New research has found that contrary to the arguments of those advocating private health care, universal coverage is still the cheapest way to provide the best treatment for all.
In the summer of 2002 a debate concerning medical savings accounts (MSAs)-“pay as you go” health care-raged in the health policy world. For weeks, health columnists, academics and policy analysts exchanged jabs in the national press. Many of those jabs were directed at Dr. Raisa Deber, Professor of Health Policy at U of T, who, along with colleagues Evelyn Forget and Leslie Roos of the University of Manitoba, released a contentious piece of research showing that MSA-based health care would do the exact opposite of what it was supposed to. Instead of saving money, MSAs would actually cost the system more.
An MSA is basically a standardized savings account, one for each Canadian. The government would credit every individual a set amount of money for user fees for health services. In theory, people would seek medical attention less often, only when they really need to, making for a more efficient use of resources.
But the implications of MSAs are unclear-and highly controversial. One thing that is clear is that MSAs would mark a significant departure from Canada’s long-established universal health care system.
The debate two years ago fizzled out, but the issue never truly disappeared. Today Canadians are griping louder than ever about deteriorating health care services, and we are fresh off the heels of a divisive first ministers meeting. Our decision-makers seem poised to talk about major changes to health services, changes that could rekindle the MSA flame.
Deber and her colleagues are prepared. Armed with new research, published in the Journal of Health Policy, they have strengthened their original conclusions. “There are no real savings to be had from implementing medical savings accounts in Canada,” said Deber. “On average, most people don’t spend money on health care-it’s the sickest people who [tend to] cost money.” She points out that MSAs and user fees could actually cost far more money than our current system. Sick people would rack up health costs beyond what they could pay for with their MSA, leaving them to pay the remainder themselves, while healthy people would be left with an unused surplus of cash.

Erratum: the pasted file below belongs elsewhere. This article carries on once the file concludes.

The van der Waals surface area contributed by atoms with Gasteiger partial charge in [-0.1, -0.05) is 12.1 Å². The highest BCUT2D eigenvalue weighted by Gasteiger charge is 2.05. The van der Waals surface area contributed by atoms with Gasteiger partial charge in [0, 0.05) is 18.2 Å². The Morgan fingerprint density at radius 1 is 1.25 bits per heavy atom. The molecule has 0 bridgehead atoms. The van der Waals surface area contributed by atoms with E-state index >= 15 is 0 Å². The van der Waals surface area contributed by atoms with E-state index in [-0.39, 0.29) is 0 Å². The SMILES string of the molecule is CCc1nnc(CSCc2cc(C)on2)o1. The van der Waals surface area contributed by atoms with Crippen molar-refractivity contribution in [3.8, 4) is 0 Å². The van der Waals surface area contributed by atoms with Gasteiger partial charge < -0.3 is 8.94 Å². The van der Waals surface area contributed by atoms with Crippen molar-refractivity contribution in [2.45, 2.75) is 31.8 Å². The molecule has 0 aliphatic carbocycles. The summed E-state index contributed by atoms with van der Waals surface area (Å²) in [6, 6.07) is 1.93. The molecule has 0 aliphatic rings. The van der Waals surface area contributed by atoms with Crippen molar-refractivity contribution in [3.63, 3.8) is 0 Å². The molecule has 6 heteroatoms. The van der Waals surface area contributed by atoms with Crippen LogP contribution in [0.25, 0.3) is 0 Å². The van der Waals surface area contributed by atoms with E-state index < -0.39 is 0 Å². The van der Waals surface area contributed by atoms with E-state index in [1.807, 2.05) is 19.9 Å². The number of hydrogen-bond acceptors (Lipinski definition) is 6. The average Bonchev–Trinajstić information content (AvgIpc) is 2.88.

Proponents of MSAs and user fees, like President of the Frontier Centre for Public Policy Peter Holle, disagree. Holle argues that the current system, with government blindly paying for almost all health services, provides no incentive for Canadians to use their overburdened health resources wisely. “The advantage of MSAs is that money is controlled by the individual, and prices for health services control over-demand,” explained Holle from his office in Winnipeg. “It simply discourages frivolous use of the system.” He is skeptical of research like Deber’s that indicate increased costs from MSAs, and claims that Singapore successfully implemented MSAs in the 1980s. “Since then it has reduced its national spending on health care to a third of Canada’s rate.”
Deber sees these cross-country comparisons as a smokeshow. “Only 8.5 per cent of Sinagpore’s health revenue comes from MSAs. A full 57 per cent comes out-of-pocket from individuals,” she noted, adding that the level of inequity in provision of services in Singapore is very high-something a majority of Canadians would be unwilling to tolerate.
Essentially, the debate over MSAs rests on a more polarizing issue: public versus private health care.
Most Canadians believe in universal coverage, but there is a creeping interest to find alternative ways to pay for our health services. “You have to bring some element of competition into the system,” argues Holle. “You can’t just pour money into a monopoly and expect it to perform better.”
Deber, however, is equally adamant. “If we are going to provide universal medical coverage, the best way to do so is with a single payer.”
So far our leaders are dodging the public/private hot potato. Deber and Holle both agree that the political wrangling about dollars and cents in Ottawa last week did little to address the real issues. “They are fixated on the money and are not focusing on how to reorganize care,” noted Deber.
One thing that most experts seem to agree upon is that an influx of innovative health care thinking is required. To universalists like Deber, the traditional Canadian health care concept is sound but needs some targeted reorganization. To privatizationists like Holle, the system is flawed and needs new avenues for investment, best provided by the market. As Canadians face these issues, the debate over MSAs and user fees is likely to get louder.